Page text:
Gosh! I never imagined I would be writing an article with this title so soon!
I mean, it just seems like it was yesterday when the Airbus A380 “Superjumbo” took to the skies! It’s been less than 14 years since the A380 first flew and it has been in service for just over 12 years!!!
But it *IS* true. Airbus today (February 14th 2019) announced that it will deliver the last of its largest passenger aircraft in 2021, thus effectively pulling the plug on the iconic double-decker A380. The fact that the Boeing 747 – the original Jumbo jet that first flew in February 1969 is expected to remain in production (as of now), and that the Airbus announcement comes barely 5 days after the Boeing 747 celebrated the 50th anniversary of its first flight just makes the whole thing quite ironic.
If the Boeing 747 revolutionised and up-sized long haul air travel, the A380 made it grander! The aircraft’s size was unprecedented, with a wingspan that is wider than the length of Airbus’s massively popular narrow-body A320 and a full length twin-aisle upper deck. It also was much quieter and more fuel efficient and flew farther than the Boeing 747. This meant that the Superjumbo often drew comparison to the Jumbo, which it was originally poised to replace.
However, the sheer size of the aircraft meant that airports needed to invest tons of money to
upgrade err… up-size their infrastructure. The cost of maintaining as well as operating these behemoths is colossal too. The development of large wide-body twin engined jets that are capable of flying passengers cheaper, faster and farther was the final nail in the coffin for the A380.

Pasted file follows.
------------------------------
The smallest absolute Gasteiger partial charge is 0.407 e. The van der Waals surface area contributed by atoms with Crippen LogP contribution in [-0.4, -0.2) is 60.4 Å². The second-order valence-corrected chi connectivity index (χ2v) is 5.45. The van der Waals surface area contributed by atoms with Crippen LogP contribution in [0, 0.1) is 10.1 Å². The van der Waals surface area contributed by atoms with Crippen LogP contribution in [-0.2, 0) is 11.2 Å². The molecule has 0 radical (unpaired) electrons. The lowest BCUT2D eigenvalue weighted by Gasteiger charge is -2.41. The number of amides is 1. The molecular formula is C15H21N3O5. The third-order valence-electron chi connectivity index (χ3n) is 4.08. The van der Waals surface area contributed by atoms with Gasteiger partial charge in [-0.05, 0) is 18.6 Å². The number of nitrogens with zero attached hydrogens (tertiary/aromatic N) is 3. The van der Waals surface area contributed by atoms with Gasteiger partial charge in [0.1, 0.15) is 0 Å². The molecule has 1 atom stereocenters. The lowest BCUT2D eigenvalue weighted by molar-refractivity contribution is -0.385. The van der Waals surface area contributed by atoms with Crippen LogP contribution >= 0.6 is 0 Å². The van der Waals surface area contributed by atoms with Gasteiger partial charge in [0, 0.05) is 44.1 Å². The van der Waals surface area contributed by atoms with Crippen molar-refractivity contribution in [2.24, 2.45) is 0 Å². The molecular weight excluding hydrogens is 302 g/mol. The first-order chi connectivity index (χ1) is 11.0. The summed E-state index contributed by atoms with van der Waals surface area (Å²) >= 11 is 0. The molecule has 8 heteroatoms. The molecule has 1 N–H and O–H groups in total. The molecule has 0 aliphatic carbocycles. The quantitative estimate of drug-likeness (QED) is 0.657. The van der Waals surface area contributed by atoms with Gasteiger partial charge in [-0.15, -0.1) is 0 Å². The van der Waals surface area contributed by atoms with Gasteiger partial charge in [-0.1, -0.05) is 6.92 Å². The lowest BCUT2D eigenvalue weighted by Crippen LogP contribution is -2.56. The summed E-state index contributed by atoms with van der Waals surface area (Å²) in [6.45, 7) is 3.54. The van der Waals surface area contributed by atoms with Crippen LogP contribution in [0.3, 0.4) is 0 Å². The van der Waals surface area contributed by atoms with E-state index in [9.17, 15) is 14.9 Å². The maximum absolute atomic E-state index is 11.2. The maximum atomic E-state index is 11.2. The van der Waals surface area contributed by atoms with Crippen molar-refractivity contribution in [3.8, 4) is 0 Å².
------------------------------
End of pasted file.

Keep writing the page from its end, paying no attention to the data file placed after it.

The Airbus announcement came along with the news that Emirates – the largest operator of the A380 has ordered a total of 70 brand new twin-engined Airbus aircraft. The Dubai based carrier announced an order of 40 Airbus A330-900neo and 30 Airbus A350-900 wide-body aircraft. Emirates trimmed its original order of 162 A380s to 123 jets. Even though the airline will still take delivery of 14 more A380s (more than the size of the total A380 fleet in most airlines) between 2019 and 2021, the intent was clear. That Airbus announced its decision to pull the plug on the Superjumbo on the same day should come as no surprise.
Make no mistake – the A380 will be around for more than a decade at least. Most A380 airframes are less than 10 years old and still have a lot of life left in them. If you’re one of those that have never set foot inside one of these gigantic aircraft, there is more than enough time to fly on them.
Will we ever see an aircraft larger than the A380, or at least as large as it being built in the future? Highly unlikely, but who knows? Only time will tell…